This subjection of the creation to futility is a reference to God’s act in the garden of Eden, after Adam and Eve turned away from God’s goodness and wisdom and authority. God did what he said he would do (Genesis 2:17): he introduced death into the world and put creation under bondage to corruption and pervasive futility.

In other words, God’s judgment upon the sin of human rebellion was the breakdown of nature’s beautiful functioning. Now things go wrong. Corruption and futility are shot through the created order with every manner of suffering and dying.

A Picture of Sin’s Evil

We can shed some light on God’s purpose in this subjection of creation if we ask, Why would God’s judgment fall on physical creation when the sin was an act of the human heart? My answer is that the physical miseries of the creation are a visible and deeply felt witness to the moral ugliness and outrage of sin.

For most of us, the sins of our hearts (our preference for God’s gifts over God himself) do not cause great agony of soul. We do not feel the real outrage of the universe — namely, that the beautiful Creator and sustainer of the world is disregarded and dishonored. But just let our bodies be touched by pain, and we are full of indignation that this is happening.

In other words, God subjected the physical world to corruption to show us the outrage of sin at the one point where we really feel it. All physical pain and sorrow should scream at us, “This is how horrible sin is.” This is how serious our moral condition is before God. This is why the redemption of the world was not cheap, but cost the infinite price of the Son of God dying for sinners.

For Your Comfort

It is beautiful and rare when a person can offer a global explanation for suffering, and then also make his own very personal suffering a means of our comfort. But Paul has done this for me many times. He wanted it this way:

If we are afflicted, it is for your comfort and salvation; and if we are comforted, it is for your comfort, which you experience when you patiently endure the same sufferings that we suffer. (2 Corinthians 1:6)

I take this very personally. I love him for the vastness of his global vision. And I love him for turning his own suffering into a means of my comfort.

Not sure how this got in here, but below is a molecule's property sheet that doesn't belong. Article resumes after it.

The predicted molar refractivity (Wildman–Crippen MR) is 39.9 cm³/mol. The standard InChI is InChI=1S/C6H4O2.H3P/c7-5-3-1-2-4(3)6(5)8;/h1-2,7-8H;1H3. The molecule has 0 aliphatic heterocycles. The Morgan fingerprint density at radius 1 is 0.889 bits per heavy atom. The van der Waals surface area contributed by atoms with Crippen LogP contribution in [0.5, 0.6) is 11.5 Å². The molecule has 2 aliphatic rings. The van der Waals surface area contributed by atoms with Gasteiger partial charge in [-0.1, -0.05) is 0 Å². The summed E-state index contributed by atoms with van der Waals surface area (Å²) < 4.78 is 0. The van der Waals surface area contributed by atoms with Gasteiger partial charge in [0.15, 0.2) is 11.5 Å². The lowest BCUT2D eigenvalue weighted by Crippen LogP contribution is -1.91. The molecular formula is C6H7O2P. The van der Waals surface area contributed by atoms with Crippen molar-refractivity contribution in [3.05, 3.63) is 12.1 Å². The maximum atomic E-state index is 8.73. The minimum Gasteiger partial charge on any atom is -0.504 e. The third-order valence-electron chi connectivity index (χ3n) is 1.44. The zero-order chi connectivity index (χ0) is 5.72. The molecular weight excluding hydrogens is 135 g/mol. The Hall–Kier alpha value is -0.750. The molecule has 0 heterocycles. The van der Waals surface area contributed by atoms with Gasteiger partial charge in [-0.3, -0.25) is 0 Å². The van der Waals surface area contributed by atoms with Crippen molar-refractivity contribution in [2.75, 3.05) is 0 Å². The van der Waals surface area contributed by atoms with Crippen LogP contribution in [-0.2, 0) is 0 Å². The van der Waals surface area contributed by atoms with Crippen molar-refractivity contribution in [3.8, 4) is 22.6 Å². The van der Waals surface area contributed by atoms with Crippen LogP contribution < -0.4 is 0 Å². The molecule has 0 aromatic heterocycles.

My Girlfriend Affirms Homosexual Love — Is This a Deal-Breaker?

Sun, 02/24/2019 - 8:02pm

“My girlfriend affirms homosexual love — is this a deal-breaker?” Yes. Pastor John gives five reasons why.

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Unless You Stop Loving Sin: The Heart of Repentance

Sat, 02/23/2019 - 8:03pm

Jesus said some surprising things during his ministry. One of the most surprising is in the Gospel of Luke, just after he receives a report of the massacre of some Galileans. Some concluded that the Galileans suffered because they were particularly sinful people (Luke 13:2). If the Galileans had been more holy (their thinking goes), they could have avoided a grisly end.

Jesus disagrees. He responds, “Unless you repent, you will all likewise perish” (Luke 13:3). He says the problem is that everyone is sinful before God and therefore headed toward God’s eternal judgment (that’s the meaning of “perish” in this context, see Luke 9:24–25). And according to Jesus, the solution to this massive problem of divine judgment isn’t to improve one’s behavior, but to “repent.”

Calling people to repentance is the reason Jesus came (Luke 5:32) and the message he commissions his followers to preach (Luke 24:47). It’s the only way anyone can avoid God’s judgment (Luke 13:3). Given the supremely serious consequences of not repenting, it’s important to understand what repentance is.

Heart of Repentance

To get to the heart of repentance, we need to dig deeper than sorrow for sin, apologies to God and other people, and changes in outward behavior. Repentance certainly leads to these — in fact, that’s the point of Jesus’s parable in Luke 13:6–9, which comes immediately after the teaching on repentance. The point of the parable is that true repentance necessarily results in changed attitudes and behavior. Earlier in Luke’s Gospel, John the Baptist calls for people to “bear fruits in keeping with repentance” (Luke 3:8). Similarly, this means that acts of obedience (“fruits”) flow from (and are therefore not the same thing as) repentance.